Wednesday, October 25, 2017

Towards FAIR data sharing in behavioural nutrition and physical activity research

The utilisation of available cross-European data for secondary data analyses on physical activity, sedentary behaviours and their underlying determinants may benefit from the wide variation that exists across Europe in terms of these behaviours and their determinants. Such reuse of existing data for further research requires Findable; Accessible; Interoperable; Reusable (FAIR) data management and stewardship. In a paper just published in BMJ Open -with Dr. Jeroen Lakerveld as first author- we describe the inventory and development of a comprehensive European dataset compendium and the process towards cross-European secondary data analyses of pooled data on physical activity, sedentary behaviour and their potential determinants across the life course.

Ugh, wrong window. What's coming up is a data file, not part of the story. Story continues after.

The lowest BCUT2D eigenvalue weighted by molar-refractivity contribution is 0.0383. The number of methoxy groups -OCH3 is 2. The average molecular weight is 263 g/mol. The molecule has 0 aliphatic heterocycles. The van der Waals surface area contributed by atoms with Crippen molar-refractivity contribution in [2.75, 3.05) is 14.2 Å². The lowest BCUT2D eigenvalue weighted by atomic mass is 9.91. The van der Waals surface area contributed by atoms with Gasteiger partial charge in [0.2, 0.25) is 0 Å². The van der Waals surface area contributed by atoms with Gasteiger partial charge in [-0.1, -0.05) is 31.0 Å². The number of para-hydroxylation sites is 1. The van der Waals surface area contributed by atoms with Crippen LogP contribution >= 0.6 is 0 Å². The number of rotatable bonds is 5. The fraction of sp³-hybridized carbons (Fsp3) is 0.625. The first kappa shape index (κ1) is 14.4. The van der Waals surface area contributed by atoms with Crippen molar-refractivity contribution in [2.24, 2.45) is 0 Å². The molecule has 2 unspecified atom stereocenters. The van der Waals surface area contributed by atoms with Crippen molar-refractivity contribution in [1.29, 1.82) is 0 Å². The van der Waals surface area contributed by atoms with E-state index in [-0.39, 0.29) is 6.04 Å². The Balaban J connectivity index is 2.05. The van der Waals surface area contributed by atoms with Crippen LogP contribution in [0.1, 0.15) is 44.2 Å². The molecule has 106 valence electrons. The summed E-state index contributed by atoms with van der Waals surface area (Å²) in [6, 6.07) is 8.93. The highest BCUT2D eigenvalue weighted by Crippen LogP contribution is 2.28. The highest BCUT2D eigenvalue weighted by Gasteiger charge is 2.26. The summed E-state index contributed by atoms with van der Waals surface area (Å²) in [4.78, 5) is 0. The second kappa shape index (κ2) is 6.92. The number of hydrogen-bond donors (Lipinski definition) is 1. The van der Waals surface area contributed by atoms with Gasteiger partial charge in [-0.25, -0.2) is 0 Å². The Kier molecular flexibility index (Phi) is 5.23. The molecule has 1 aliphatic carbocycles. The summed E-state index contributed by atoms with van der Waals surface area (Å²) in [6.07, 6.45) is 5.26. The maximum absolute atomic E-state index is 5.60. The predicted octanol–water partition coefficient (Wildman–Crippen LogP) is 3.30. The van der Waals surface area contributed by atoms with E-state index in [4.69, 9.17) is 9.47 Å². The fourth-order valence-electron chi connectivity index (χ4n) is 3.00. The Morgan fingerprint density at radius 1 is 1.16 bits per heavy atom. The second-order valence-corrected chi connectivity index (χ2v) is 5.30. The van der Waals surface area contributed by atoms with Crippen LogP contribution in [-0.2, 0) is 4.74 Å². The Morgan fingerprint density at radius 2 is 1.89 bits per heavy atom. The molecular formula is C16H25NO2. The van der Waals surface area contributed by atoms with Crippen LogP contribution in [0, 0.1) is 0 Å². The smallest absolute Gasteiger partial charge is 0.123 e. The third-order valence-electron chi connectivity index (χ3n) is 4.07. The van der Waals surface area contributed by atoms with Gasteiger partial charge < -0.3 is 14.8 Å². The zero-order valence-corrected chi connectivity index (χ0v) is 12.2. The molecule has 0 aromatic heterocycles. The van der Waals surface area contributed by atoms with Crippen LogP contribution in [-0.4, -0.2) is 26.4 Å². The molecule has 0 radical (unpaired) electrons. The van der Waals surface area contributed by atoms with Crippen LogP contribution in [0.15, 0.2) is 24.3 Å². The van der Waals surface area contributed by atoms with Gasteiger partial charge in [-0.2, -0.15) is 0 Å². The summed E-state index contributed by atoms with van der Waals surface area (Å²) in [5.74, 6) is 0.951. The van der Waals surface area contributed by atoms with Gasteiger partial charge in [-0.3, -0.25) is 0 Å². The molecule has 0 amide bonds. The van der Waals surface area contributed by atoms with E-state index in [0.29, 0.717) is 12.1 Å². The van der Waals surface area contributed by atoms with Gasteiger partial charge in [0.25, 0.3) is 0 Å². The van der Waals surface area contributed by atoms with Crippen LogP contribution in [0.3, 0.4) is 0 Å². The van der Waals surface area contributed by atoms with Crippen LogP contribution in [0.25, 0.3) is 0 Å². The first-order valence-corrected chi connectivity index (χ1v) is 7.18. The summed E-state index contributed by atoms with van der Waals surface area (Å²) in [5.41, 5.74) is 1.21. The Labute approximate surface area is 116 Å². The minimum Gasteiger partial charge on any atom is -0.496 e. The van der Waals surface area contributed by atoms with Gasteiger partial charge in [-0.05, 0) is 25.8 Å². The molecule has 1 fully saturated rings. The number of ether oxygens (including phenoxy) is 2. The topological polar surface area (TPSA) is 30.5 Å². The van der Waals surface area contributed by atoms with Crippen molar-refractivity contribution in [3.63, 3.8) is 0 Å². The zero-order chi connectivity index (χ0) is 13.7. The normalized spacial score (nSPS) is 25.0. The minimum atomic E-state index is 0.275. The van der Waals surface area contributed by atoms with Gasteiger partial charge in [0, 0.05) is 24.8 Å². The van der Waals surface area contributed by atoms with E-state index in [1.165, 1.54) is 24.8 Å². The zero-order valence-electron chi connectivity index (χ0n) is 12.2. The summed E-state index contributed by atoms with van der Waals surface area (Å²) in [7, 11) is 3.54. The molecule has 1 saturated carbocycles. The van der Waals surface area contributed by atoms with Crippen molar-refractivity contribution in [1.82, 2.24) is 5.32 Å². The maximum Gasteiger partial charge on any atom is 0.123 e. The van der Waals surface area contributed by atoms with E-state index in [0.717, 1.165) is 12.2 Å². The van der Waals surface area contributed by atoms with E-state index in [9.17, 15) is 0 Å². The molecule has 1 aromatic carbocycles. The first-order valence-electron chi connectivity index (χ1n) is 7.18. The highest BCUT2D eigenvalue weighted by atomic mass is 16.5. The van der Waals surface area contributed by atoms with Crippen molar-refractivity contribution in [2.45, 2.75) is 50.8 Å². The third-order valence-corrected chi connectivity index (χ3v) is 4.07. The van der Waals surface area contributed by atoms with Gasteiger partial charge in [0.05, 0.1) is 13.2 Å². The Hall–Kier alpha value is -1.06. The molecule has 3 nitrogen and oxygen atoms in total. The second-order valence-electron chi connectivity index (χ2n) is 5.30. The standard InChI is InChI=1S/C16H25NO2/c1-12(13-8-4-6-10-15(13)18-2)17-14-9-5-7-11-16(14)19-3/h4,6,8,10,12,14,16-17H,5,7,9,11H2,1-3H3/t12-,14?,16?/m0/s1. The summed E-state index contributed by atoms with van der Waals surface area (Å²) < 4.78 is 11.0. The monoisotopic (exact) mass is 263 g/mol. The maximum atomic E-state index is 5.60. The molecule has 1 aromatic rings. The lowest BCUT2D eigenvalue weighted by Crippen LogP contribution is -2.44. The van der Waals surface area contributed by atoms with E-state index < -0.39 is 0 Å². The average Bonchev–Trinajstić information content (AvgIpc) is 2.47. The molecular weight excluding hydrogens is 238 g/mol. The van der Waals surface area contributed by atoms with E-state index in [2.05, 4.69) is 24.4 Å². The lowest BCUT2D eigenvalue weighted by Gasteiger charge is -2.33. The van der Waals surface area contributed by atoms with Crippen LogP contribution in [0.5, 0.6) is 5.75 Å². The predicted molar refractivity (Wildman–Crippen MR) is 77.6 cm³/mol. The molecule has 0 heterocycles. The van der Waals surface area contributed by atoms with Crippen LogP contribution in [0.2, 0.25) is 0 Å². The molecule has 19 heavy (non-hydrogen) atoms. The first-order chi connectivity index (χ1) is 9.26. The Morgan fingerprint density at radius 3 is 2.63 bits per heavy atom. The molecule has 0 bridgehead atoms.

A five-step methodology was followed by the European Determinants of Diet and Physical Activity (DEDIPAC) Knowledge Hub, covering the (1) identification of relevant datasets across Europe, (2) development of a compendium including details on the design, study population, measures and level of accessibility of data from each study, (3) definition of key topics and approaches for secondary analyses, (4) process of gaining access to datasets and (5) pooling and harmonisation of the data and the development of a data harmonisation platform.
A total of 114 unique datasets were found for inclusion within the DEDIPAC compendium. Of these datasets, 14 were eventually obtained and reused to address 10 exemplar research questions. The DEDIPAC data harmonisation platform proved to be useful for pooling, but in general, harmonisation was often restricted to just a few core (crude) outcome variables and some individual-level sociodemographic correlates of these behaviours.
Obtaining, pooling and harmonising data for secondary data analyses proved to be difficult and sometimes even impossible. Compliance to FAIR data management and stewardship principles currently appears to be limited for research in the field of physical activity and sedentary behaviour. In the paper in BMJ Open we discuss some of the reasons why this might be the case and present recommendations based on our experience.